MIAMI -- The wear and tear of logging the most innings in the Majors last year caught up with the Marlins' bullpen. The taxed unit paced the league in innings (612) and ranked in the bottom third in ERA (4.40).With so many questions regarding their rotation, the Marlins again are
MIAMI -- The wear and tear of logging the most innings in the Majors last year caught up with the Marlins' bullpen. The taxed unit paced the league in innings (612) and ranked in the bottom third in ERA (4.40).
With so many questions regarding their rotation, the Marlins again are bracing for the bullpen to take on an expanded role. That's why it is likely they will carry eight relievers -- and 13 total pitchers -- for the second straight season.
The bullpen has an abundance of promising, hard-throwing candidates. What they lack is high-leverage experience. Command is key. In 2017, Miami's bullpen walked 271, which was tied with Milwaukee for second most.
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With six weeks remaining before the start of Spring Training, MLB.com is taking a look at the projected relief corps of all 30 teams. Here's how the Marlins might stack up:
BULLPEN IF SEASON STARTED TODAY
Brad Ziegler, RHP (closer)
Kyle Barraclough, RHP
Jarlin Garcia, LHP
Junichi Tazawa, RHP
Drew Steckenrider, RHP
Nick Wittgren, RHP
Brian Ellington, RHP
Caleb Smith, LHP
Ziegler, 38, is the most experienced reliever on the roster, and a frontrunner to close. The submarine-style right-hander has 95 career saves, including 10 after AJ Ramos was dealt to the Mets last July. Ziegler, too, may be traded at some point. Barraclough is another candidate to close, but he'd have to show better command. The right-hander struck out 76 in 66 innings last year but walked 38. Steckenrider is a sleeper candidate to become the closer. The right-hander struck out 54 and walked 18 in 34 2/3 innings after being promoted from Triple-A New Orleans. His four-seam fastball average, per Statcast™, is 95.33 mph, and he has one career save.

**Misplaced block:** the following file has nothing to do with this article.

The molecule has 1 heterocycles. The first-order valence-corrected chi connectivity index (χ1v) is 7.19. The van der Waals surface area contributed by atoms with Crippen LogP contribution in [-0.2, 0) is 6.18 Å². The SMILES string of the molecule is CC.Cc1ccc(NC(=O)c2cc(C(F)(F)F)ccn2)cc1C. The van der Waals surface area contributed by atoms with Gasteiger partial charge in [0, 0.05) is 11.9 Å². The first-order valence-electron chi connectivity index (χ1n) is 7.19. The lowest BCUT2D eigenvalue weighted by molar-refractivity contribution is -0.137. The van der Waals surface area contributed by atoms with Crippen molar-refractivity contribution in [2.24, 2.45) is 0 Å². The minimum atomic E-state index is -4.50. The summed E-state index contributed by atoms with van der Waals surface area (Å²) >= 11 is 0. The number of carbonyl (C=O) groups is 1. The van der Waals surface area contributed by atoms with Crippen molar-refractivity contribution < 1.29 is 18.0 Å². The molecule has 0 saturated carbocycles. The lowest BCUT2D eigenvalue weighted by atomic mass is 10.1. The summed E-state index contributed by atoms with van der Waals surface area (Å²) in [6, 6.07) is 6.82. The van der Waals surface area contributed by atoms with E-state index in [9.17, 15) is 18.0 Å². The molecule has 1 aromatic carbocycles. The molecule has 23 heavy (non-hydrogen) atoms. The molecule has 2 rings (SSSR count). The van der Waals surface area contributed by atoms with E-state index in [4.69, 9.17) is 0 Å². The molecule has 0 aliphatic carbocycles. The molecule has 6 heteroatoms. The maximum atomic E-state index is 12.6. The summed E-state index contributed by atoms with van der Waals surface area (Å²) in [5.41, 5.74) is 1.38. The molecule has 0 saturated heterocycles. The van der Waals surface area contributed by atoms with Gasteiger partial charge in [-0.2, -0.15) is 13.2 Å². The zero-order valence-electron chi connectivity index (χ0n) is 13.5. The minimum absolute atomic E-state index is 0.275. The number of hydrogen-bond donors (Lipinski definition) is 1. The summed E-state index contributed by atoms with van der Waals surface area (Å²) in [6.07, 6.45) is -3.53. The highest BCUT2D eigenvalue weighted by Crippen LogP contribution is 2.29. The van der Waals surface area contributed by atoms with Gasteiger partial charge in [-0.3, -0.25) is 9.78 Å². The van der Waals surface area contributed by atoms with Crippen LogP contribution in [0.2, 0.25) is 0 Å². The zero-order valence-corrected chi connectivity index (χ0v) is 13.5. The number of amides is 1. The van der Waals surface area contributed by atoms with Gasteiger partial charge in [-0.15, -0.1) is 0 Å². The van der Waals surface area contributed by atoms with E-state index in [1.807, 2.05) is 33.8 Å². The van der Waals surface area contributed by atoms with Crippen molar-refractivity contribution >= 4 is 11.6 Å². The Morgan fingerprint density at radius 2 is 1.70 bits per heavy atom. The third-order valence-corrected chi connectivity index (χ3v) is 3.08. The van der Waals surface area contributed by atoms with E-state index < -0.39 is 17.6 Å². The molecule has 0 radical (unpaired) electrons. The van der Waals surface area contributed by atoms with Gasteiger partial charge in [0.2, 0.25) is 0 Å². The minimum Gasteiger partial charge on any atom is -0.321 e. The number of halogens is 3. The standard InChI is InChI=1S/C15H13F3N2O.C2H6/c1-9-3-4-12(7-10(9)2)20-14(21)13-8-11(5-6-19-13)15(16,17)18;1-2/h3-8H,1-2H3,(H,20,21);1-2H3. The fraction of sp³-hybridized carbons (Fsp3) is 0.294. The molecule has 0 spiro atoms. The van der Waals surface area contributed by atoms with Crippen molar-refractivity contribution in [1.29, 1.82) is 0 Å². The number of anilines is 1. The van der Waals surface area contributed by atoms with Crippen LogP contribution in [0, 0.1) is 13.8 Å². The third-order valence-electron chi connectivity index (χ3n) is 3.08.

Wittgren had a procedure to remove loose bodies from his right elbow. He anticipates being ready for the start of Spring Training. If healthy, the 26-year-old is a candidate to pitch in the late innings, and perhaps eventually close. A strike thrower, Wittgren has 81 Minor League saves, including three seasons with 20 or more. This is a pivotal season for Ellington, whose average fastball was 98.21 mph last year. The right-hander has pitched in parts of three big league seasons, but he's struggled to throw strikes. He struck out 48 but walked 35 and hit six batters in 44 2/3 innings in 2017.
WHAT MIGHT CHANGE
A couple of left-handers could find themselves switching roles. Garcia, coming off a strong rookie season, paced the club with 68 appearances. The 24-year-old is the team's top lefty specialist, but he may wind up in the mix to start. Before shifting to the bullpen in 2016, Garcia had 89 Minor League starts. Smith, acquired from the Yankees, made nine appearances with two starts for New York last year. In the Minors, the lefty was 9-1 with a 2.41 ERA in 19 games, 17 of them as a starter. Smith could perhaps handle a long-relief or lefty specialist role. Justin Nicolino, another lefty who has been a starter throughout his career, may be a long-relief or bullpen option. The same holds true for right-hander Odrisamer Despaigne.
Joe Frisaro has covered the Marlins for MLB.com since 2002. Follow him on Twitter @JoeFrisaro and listen to his podcast.